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I have created the code for each planet seperately as it works better that way but I don't seem to know how I can make it orbit together.

Everything seems to be working fine but the Moon doesn't orbit the Earth

Here is Earth's code:

#earth

import bpy
import math

running = True
earth_orbit_time = 150 # full orbit frames
earth_orbit_size = (15, 15) # elipse if not same

context = bpy.context
scene = context.scene
# cursor to zero
context.scene.cursor.location = (0.0, 0.0, 0.0)

# creation of earth
EARTH = bpy.ops.mesh.primitive_ico_sphere_add(location=(0.0, 0.0, 0.0))

planet = context.object
EARTH_ORBITAL_RADIUS = bpy.ops.curve.primitive_nurbs_circle_add(radius=2)
earth_orbit = context.object
earth_x, earth_y = earth_orbit_size
earth_orbit.scale.x, earth_orbit.scale.y = earth_x, earth_y
bpy.ops.object.transform_apply(scale=running)

if earth_x != earth_y: # get focus of eliptical path
    direction_of_x_y_axis = 0 if earth_x > earth_y else 1
    scene.cursor_location[direction_of_x_y_axis] = math.sqrt(abs(earth_x * earth_x - earth_y * earth_y))
    bpy.ops.object.origin_set(type='ORIGIN_CURSOR')
    orbit.location = (0, 0, 0)

# follow path
follow_path = planet.constraints.new('FOLLOW_PATH')
follow_path.target = earth_orbit
follow_path.use_fixed_location = running
follow_path.use_curve_follow = running
# drive the offset
fcurve = follow_path.driver_add("offset_factor")
fcurve.driver.expression = "(frame / %d) %% 1" % earth_orbit_time

Here is the Moon's code

#earth's moon

import bpy
import math

running = True
moon_orbit_time = 20 # full orbit frames
moon_orbit_size = (15,15) # elipse if not same

context = bpy.context
scene = context.scene
# cursor to zero
context.scene.cursor.location = (20.0, 20.0, 0.0)

# creation of moon
MOON = bpy.ops.mesh.primitive_ico_sphere_add(location=(0.0, 0.0, 0.0))

moon = context.object
MOON_ORBITAL_RADIUS = bpy.ops.curve.primitive_nurbs_circle_add(radius=0.25)
moon_orbit = context.object
moon_x, moon_y = moon_orbit_size
moon_orbit.scale.x, moon_orbit.scale.y = moon_x, moon_y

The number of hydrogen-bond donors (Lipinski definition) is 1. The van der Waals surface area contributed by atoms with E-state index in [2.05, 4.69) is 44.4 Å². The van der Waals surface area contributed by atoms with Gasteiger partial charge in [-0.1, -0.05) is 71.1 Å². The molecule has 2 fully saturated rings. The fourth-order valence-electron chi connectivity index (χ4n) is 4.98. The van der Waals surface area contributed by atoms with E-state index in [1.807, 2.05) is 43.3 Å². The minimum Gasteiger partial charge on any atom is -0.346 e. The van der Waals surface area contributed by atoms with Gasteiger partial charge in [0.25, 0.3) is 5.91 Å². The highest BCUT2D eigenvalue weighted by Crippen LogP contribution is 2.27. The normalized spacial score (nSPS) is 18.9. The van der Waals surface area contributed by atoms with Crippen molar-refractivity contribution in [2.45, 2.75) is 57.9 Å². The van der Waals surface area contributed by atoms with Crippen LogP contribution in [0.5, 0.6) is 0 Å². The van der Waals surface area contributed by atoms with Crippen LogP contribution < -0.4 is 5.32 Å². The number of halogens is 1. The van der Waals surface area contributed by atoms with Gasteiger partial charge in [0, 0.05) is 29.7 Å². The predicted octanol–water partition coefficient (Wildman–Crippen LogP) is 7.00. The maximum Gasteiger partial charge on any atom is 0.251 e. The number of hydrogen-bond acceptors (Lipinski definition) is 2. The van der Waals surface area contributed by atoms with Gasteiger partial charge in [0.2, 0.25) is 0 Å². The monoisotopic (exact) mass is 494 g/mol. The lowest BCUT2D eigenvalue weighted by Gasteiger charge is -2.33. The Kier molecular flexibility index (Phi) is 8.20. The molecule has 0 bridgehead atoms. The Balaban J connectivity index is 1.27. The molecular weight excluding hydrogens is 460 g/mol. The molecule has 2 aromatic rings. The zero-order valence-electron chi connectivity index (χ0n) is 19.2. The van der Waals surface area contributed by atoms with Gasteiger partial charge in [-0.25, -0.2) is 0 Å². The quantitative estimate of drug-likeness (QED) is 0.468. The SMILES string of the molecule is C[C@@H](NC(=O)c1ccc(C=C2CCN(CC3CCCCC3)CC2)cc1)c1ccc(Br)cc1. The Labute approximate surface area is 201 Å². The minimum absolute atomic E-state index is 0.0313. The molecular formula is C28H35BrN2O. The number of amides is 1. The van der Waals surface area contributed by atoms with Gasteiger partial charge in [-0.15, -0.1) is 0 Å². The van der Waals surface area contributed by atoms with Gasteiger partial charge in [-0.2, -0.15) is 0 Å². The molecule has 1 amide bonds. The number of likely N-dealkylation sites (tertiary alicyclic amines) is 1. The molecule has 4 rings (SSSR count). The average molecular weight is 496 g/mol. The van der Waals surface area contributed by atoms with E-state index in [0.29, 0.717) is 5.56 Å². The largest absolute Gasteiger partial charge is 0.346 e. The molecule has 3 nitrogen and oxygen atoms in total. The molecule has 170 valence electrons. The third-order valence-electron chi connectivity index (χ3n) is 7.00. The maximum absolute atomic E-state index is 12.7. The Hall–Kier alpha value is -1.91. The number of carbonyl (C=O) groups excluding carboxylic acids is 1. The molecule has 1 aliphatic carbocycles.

bpy.ops.object.transform_apply(scale=running)

if moon_x != moon_y: # get focus of eliptical path
    direction_of_x_y_axis = 0 if moon_x > moon_y else 1
    scene.cursor_location[direction_of_x_y_axis] = math.sqrt(abs(moon_x * moon_x - moon_y * moon_y))
    bpy.ops.object.origin_set(type='ORIGIN_CURSOR')
    orbit.location = (20.0, 20.0, 0)

# follow path
follow_path = moon.constraints.new('FOLLOW_PATH')
follow_path.target = moon_orbit
follow_path.use_fixed_location = running
follow_path.use_curve_follow = running
# drive the offset
fcurve = follow_path.driver_add("offset_factor")
fcurve.driver.expression = "(frame / %d) %% 1" % moon_orbit_time

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    $\begingroup$ The idea here blender.stackexchange.com/a/91511/15543 was to match two planets barycentric orbits, then collection instance them for the next time. eg make the earth moon system, make a collection instance then orbit that around the sun. The simple solution for what you have would be parent the moon orbit to the earth. May also be of interest. blender.stackexchange.com/a/132928/15543 $\endgroup$
    – batFINGER
    Jan 25 '20 at 13:00
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    $\begingroup$ Not sure I agree with "I have created the code for each planet seperately as it works better that way" tho $\endgroup$
    – batFINGER
    Jan 25 '20 at 13:09

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